Intel may look to outrun foundry competitors with new CEO Krzanich

Intel could move in the direction of becoming a full-fledged foundry, but will not make products for competitors

By , IDG News Service |  IT Management

But with PC shipments falling and Intel's smartphone and tablet chips not shipping in large amounts yet, Intel will need to fill the factory capacity to reduce the financial burden from low utilization. More chips will be coming out of Intel's factories with the upcoming move to larger 450-mm wafers, analysts said.

Intel won't change direction on its public-facing operations like mobile and PC chips, but is doubling down on manufacturing, said Sergis Mushell , an analyst at Gartner.

Krzanich is the right choice for CEO as he understands the business of manufacturing and ways to generate profits from it. He will be able to take advantage of the company's manufacturing assets, Mushell said.

"At this time, there is no other alternative but to do it. You have to fill up those fabs," Mushell said.

Choosing Krzanich as CEO is a clear indication that Intel believes it is time to take advantage of the manufacturing assets, which are the company's strength, said Dean McCarron , principal analyst at Mercury Research.

"The main goal is profit," McCarron said.

McCarron estimated that Intel would likely dedicate 80 percent of its capacity to its own chips and leave 20 percent for third-party chips. Right now that third-party chip-making operation is small, but McCarron expects Intel to take on more manufacturing contracts as it moves to a foundry model.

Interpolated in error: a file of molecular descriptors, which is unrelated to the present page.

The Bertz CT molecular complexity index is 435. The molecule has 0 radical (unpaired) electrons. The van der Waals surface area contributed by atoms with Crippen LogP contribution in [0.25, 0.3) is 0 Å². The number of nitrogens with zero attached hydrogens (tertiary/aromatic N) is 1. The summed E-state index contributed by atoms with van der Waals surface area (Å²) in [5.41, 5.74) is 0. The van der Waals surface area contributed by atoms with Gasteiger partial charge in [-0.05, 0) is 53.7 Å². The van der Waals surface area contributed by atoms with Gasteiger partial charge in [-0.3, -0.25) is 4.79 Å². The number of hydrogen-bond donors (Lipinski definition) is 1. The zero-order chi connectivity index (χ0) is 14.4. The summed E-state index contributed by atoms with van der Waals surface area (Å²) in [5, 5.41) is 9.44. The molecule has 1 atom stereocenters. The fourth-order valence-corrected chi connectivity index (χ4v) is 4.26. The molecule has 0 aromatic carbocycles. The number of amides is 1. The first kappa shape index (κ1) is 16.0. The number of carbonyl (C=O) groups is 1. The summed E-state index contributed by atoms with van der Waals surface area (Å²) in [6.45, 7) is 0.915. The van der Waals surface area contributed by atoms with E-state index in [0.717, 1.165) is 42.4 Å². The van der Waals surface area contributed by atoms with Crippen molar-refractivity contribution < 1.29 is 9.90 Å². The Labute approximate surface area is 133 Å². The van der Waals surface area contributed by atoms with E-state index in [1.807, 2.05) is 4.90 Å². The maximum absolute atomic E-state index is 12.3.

Intel is first and foremost a manufacturing company and that is the company's most distinctive strength relative to competitors such as Qualcomm and AMD, which use third parties to get their chips made, said David Kanter , a chip expert and industry observer.

Intel has poured millions of dollars into smartphone and tablet chip development as it tries to take market share away from ARM, whose processors are used in most mobile devices. But Intel has a philosophy of not making chips that would enable competitors.

"Intel is successfully pursuing strategic customers for foundry work, and will continue to do so. I don't believe that Intel will work with competitors ever," Kanter said.

But there could be some exceptions.

"Somebody like Apple -- if they are not going to use x86 -- I don't they would view them as a competitor," said Mercury Research's McCarron.

But Intel recently has had trouble keeping its factories busy because of a drop in PC chip shipments. Krzanich is responsible for the current capacity situation Intel is facing, said Jim McGregor , principal analyst at Tirias Research.

Intel will probably need dedicated capacity and design services to be truly successful and that could take a considerable amount of time to establish.

"They are already working on that, but it will take a long time to put the resources and business model in place," McGregor said.

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